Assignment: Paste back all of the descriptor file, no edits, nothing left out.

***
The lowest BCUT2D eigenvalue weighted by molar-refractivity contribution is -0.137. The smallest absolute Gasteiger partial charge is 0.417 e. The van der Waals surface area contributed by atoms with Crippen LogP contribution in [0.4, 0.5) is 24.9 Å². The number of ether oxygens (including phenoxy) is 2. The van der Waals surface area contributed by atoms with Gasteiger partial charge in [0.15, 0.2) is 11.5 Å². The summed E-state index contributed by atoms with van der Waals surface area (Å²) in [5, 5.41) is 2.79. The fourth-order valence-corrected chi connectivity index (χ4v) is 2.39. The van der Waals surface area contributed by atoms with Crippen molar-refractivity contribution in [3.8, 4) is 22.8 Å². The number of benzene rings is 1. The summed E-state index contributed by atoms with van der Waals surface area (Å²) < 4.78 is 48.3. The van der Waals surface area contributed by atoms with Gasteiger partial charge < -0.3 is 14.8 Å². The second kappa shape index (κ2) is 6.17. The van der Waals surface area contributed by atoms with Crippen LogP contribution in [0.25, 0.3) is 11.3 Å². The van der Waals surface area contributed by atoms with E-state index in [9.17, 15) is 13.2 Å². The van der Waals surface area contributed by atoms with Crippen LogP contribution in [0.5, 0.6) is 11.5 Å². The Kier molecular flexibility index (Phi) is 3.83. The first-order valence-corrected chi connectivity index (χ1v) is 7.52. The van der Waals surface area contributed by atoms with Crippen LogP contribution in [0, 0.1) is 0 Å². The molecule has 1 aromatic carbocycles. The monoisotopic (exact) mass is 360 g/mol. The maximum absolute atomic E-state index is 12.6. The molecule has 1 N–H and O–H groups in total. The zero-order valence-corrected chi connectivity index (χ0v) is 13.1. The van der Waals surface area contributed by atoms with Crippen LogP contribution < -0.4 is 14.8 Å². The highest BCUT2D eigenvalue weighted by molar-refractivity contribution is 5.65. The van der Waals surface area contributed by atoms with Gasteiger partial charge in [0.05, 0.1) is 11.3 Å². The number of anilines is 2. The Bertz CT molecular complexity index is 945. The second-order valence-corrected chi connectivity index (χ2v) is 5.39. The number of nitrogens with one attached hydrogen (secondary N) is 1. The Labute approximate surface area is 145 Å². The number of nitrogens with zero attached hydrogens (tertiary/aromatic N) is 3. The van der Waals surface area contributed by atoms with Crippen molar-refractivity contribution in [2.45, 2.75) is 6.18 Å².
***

The lowest BCUT2D eigenvalue weighted by molar-refractivity contribution is -0.137. The smallest absolute Gasteiger partial charge is 0.417 e. The van der Waals surface area contributed by atoms with Crippen LogP contribution in [0.4, 0.5) is 24.9 Å². The number of ether oxygens (including phenoxy) is 2. The van der Waals surface area contributed by atoms with Gasteiger partial charge in [0.15, 0.2) is 11.5 Å². The summed E-state index contributed by atoms with van der Waals surface area (Å²) in [5, 5.41) is 2.79. The fourth-order valence-corrected chi connectivity index (χ4v) is 2.39. The van der Waals surface area contributed by atoms with Crippen molar-refractivity contribution in [3.8, 4) is 22.8 Å². The number of benzene rings is 1. The summed E-state index contributed by atoms with van der Waals surface area (Å²) < 4.78 is 48.3. The van der Waals surface area contributed by atoms with Gasteiger partial charge < -0.3 is 14.8 Å². The second kappa shape index (κ2) is 6.17. The van der Waals surface area contributed by atoms with Crippen LogP contribution in [0.25, 0.3) is 11.3 Å². The van der Waals surface area contributed by atoms with E-state index in [9.17, 15) is 13.2 Å². The van der Waals surface area contributed by atoms with Crippen LogP contribution in [0.5, 0.6) is 11.5 Å². The Kier molecular flexibility index (Phi) is 3.83. The first-order valence-corrected chi connectivity index (χ1v) is 7.52. The van der Waals surface area contributed by atoms with Crippen LogP contribution in [0, 0.1) is 0 Å². The molecule has 1 aromatic carbocycles. The monoisotopic (exact) mass is 360 g/mol. The maximum absolute atomic E-state index is 12.6. The molecule has 1 N–H and O–H groups in total. The zero-order valence-corrected chi connectivity index (χ0v) is 13.1. The van der Waals surface area contributed by atoms with Crippen LogP contribution < -0.4 is 14.8 Å². The highest BCUT2D eigenvalue weighted by molar-refractivity contribution is 5.65. The van der Waals surface area contributed by atoms with Gasteiger partial charge in [0.05, 0.1) is 11.3 Å². The number of anilines is 2. The Bertz CT molecular complexity index is 945. The second-order valence-corrected chi connectivity index (χ2v) is 5.39. The number of nitrogens with one attached hydrogen (secondary N) is 1. The Labute approximate surface area is 145 Å². The number of nitrogens with zero attached hydrogens (tertiary/aromatic N) is 3. The van der Waals surface area contributed by atoms with Crippen molar-refractivity contribution in [2.45, 2.75) is 6.18 Å².